EigenLayer Predictions


I've written a bit about EigenLayer in the past, and have gotten to know and chat with some of the team members. The team is absolutely stacked and deeply academic (largely Sreeram Kannan and his graduate students).

EigenLayer has been making the rounds on CT. Nick Prince (Crypto Product + Ventures @ Coinbase) recently tweeted:

It's a well-written whitepaper that is easily digestible even for less technical/non-crypto people (Bitcoin whitepaper-esque). A few immediate thoughts:


From the paper:

For example, (1) a bridge can restrict the value flow within the period of slashing, (2) an oracle can have bounds on the total value transacted within the period, etc. However, this solution depends on the designer of those AVSs. The other solution is where EigenLayer can actively increase the CoC for corrupting AVSs. Here, we have a generalized analysis of restaking security where we consider that any set of stakers can collude. If the set forms a majority quorum on certain AVSs, they can potentially extract a PfC from those AVSs. We have a mechanism to determine whether an operator or a set of operators, who are restaked with EigenLayer, are potentially at risk of creating a security vulnerability via some collusion or not.

The paper goes on to say that the EigenLayer protocol itself has risk detection/mitigation measures, but I'm unsure that the protocol will be able to detect every permutation of potential collusion, especially in the early days.

I've written about this in my Minimum Valuation Framework post:

Instead, a given crypto protocol's valuation is related to its dapps and middlewares (or any party that purchases its secure blockspace) in a more subtle way. One should compare the economic security provided by stakers (not the total market capitalization) and the aggregate volume secured by the stakers over a given time horizon. This is to ensure that the net amount of secure, decentralized blockspace being sold is not greater than the aggregate amount being purchased and transacted on by dapps, middlewares, etc. This is to ensure that the protocol is not overleveraged and resides at a local equilibrium.

This is only a first-order analysis. The relationships will only deepen and become increasingly complex (like MEV).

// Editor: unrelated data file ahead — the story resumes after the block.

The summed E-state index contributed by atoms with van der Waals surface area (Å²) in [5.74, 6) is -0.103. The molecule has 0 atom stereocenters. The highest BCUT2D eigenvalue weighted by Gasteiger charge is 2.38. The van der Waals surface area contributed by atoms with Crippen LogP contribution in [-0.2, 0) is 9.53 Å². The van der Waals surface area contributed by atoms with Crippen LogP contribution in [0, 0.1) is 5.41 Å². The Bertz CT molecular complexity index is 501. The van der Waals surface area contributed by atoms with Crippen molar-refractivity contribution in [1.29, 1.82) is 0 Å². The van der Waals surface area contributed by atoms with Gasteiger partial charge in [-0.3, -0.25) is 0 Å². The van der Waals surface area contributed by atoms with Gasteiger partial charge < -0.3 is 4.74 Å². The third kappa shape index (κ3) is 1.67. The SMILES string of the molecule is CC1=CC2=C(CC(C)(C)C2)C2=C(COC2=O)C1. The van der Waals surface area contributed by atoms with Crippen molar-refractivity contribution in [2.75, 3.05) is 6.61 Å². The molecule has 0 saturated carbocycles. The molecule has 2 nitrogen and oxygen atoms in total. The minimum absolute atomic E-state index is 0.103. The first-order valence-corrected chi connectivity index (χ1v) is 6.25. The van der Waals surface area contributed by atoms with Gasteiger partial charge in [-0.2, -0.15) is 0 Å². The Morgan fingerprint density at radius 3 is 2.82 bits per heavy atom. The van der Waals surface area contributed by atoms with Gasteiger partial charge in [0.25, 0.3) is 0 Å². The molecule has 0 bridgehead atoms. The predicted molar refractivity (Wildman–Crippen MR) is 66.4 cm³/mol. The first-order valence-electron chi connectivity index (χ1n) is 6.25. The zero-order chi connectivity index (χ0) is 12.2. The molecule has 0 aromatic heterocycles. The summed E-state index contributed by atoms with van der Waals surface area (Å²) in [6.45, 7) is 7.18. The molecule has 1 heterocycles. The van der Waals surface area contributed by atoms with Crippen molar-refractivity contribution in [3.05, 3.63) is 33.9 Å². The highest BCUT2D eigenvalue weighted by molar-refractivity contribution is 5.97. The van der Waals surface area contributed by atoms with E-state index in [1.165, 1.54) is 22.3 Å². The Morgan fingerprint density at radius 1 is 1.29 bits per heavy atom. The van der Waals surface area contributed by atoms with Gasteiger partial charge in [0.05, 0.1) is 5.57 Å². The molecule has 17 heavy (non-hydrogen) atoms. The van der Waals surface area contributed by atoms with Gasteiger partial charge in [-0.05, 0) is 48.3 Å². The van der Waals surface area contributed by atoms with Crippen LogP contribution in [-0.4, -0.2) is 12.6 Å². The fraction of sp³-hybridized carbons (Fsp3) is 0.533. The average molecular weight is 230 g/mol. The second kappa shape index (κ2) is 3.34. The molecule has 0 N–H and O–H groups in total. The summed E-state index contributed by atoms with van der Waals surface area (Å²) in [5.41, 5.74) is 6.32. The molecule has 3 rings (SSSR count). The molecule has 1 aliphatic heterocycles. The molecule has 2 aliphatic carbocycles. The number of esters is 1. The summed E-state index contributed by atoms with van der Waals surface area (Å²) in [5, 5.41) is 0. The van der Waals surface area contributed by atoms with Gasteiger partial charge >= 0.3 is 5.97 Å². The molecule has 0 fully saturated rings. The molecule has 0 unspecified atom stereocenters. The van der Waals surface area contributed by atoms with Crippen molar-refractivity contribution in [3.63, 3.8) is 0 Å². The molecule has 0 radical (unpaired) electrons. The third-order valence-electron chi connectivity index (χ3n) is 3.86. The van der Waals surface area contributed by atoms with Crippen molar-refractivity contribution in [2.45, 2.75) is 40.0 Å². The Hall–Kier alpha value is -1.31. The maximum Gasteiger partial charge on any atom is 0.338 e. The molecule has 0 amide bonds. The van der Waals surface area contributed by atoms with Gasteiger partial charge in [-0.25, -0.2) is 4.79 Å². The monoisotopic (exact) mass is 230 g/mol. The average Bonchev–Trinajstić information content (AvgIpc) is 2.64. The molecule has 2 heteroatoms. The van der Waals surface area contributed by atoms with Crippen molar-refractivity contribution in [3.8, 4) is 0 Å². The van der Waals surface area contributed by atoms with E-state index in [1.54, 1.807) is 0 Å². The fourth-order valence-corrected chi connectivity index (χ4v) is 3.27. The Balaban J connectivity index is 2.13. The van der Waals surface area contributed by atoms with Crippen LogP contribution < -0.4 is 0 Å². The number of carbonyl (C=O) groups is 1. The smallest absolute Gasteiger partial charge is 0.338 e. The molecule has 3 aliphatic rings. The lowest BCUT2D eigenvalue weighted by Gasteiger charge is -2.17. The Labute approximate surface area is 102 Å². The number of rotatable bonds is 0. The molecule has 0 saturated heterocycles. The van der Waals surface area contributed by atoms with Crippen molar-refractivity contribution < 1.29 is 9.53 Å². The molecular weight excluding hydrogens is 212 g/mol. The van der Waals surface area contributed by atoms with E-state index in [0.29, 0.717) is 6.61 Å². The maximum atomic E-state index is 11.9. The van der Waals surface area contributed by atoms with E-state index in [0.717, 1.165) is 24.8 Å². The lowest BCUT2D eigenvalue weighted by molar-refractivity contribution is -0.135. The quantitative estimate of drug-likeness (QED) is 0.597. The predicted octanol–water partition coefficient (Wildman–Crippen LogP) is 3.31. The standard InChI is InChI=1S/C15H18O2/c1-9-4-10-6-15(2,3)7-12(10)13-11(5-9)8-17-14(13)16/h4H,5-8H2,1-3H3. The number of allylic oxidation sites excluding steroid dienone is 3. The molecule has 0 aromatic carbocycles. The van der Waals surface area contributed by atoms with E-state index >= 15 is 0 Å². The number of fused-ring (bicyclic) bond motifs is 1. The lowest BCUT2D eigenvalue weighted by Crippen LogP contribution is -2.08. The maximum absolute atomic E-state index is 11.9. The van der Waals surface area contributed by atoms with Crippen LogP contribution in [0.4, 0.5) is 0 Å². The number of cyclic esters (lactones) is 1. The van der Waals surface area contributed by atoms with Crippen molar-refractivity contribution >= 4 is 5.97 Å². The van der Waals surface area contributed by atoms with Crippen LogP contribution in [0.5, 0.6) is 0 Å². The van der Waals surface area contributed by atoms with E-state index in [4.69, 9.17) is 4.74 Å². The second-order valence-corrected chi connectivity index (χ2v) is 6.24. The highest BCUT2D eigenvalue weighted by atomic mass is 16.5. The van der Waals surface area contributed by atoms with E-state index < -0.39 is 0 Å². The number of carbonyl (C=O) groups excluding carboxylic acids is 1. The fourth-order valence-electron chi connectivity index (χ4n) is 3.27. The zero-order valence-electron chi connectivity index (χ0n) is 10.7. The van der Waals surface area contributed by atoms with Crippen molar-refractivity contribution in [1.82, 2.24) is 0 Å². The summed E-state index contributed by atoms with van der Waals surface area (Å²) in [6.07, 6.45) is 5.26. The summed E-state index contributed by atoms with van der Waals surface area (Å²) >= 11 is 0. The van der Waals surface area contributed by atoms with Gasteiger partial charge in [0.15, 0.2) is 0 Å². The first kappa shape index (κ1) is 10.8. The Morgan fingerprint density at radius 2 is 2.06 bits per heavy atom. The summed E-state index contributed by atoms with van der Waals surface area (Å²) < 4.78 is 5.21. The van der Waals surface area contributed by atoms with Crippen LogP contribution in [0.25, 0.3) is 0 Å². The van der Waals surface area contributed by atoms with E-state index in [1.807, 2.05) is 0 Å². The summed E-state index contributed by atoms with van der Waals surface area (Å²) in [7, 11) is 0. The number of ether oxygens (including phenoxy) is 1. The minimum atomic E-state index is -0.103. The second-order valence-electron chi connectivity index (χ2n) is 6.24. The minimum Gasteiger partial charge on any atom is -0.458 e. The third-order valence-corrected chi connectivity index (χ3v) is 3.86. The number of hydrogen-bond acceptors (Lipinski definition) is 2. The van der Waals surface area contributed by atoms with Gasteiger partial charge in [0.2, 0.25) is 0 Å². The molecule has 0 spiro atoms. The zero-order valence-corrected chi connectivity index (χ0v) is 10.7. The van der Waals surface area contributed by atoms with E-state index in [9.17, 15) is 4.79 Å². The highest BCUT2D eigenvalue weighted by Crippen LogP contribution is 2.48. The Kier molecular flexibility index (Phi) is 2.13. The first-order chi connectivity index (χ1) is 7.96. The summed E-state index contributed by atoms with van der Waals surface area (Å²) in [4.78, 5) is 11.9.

Trust Committee Usage

In order to avoid such a scenario, we use a reputation-based committee comprised of reputed individuals in the Ethereum and EigenLayer community. This committee will hold the re- sponsibility of enabling upgrades to the EigenLayer contracts, reviewing and vetoing slashing events, and admitting new AVSs into the slashing review process. Note that the veto committee has no power to maliciously trigger slashing by itself, and that any upgrade to the EigenLayer contracts comes with a time lag.


This veto committee can be considered to be training wheels for new AVSs onboarding onto Eigen- Layer. The AVSs can use this veto committee to assure EigenLayer restakers that they will not be subject to malicious slashing or inaccurate slashing due to bugs, as there is always a fallback to the committee which can veto the slashing. Meanwhile, AVS developers can battle-test the codebase as- sociated with the AVS. Once mature and getting enough trust from restakers, an AVS can stop using the veto committee as a fallback. The trust assumptions for using the veto committee are that the AVS must trust the veto commitee will not veto a correct slashing, while the stakers restaking in EigenLayer must trust the veto committee will veto any unjustified slashing by the AVS.

I don't necessarily think that this is the wrong approach, given how far EigenLayer is down the stack (the consequences of suboptimal outcomes have rippling effects on the entire Ethereum ecosystem).

Is a 2016 DAO hack moment a possible (or even likely) outcome? I can see a future where the trust committee is put in a difficult situation and splits the community and leading to a possible hard fork.